In addition, the family members are not well prepared for this stressful and hard situation. Therefore, maybe they are irritable and prone to conflict. Education is a communication bridge [22]. Giving the proper information to the family members about the client’s situation and the treatment process is helpful [26]. Also empathy with family members could reduce the anxiety [27].

Special characteristics of nurses were the significant predictors of conflict. Nurses described the poor conversation arts as a significant factor resulting in conflict. Effective nurse-family relationship is considered central to quality nursing and emotional support [28]. Nurses can mitigate the conflict effects by improving their communication skills [29]. In Iran, we do not have a comprehensive framework for home care. The most qualified nurses operate at home as a second job. So, they are stressed, frustrated and angry [30]. Many of other formal caregivers are inadequate and have weak conversation arts. The studies published in our country show the nurse-family relationship inappropriate and ripe to conflict [31,32]. Inappropriate relationship could cause stress, temper, lack of confidence, violence and dissatisfaction [22].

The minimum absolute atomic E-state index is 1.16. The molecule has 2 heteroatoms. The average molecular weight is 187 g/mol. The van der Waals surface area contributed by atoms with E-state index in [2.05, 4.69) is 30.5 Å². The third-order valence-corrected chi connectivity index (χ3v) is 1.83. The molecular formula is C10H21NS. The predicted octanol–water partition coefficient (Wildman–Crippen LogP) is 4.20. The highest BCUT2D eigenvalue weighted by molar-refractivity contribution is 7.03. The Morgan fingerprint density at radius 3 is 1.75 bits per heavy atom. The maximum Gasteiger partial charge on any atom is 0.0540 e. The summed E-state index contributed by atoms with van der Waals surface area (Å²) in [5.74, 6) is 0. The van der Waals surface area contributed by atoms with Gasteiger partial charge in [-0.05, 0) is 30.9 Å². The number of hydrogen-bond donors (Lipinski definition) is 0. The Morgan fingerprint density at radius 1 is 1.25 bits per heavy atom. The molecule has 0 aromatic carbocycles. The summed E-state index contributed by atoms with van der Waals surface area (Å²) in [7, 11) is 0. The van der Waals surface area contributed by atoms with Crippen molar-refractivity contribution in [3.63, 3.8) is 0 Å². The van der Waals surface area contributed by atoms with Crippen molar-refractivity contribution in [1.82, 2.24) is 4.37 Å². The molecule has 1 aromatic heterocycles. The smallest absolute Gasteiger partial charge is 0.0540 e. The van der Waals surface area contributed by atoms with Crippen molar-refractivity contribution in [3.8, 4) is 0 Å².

Poor communication is described as a conflict building factor, but the friendship and calm relationship between nurse and family members could lead to interest [33]. So, fulltime professional nurses with good communication skills are needed in our country. Stress is seen in family members, the nurses should see this need and use a collegial relationship instead of coercion [17].

Conflict prevention is significant in the area of home health care. Before discussing about the intervention for conflict resolution, it is better to prevent it. The home has a different circumstance compared to the hospital and has unique challenges, so, the type of conflict is different. The most current articles suggest the ways of conflict resolution [12,34]. The prevention of conflict in home care setting is not well addressed in literature. Most of the teams have a meeting with the family members on the first day of transferring the client home in order to specify the headlines of duties.

Nurses who know the way the conflict is escalated, it is possible to prevent it and improve care providing [12]. One of the methods is client centered care that give information to the sick man and participate in decision making [35]. This strategy could prevent the conflict.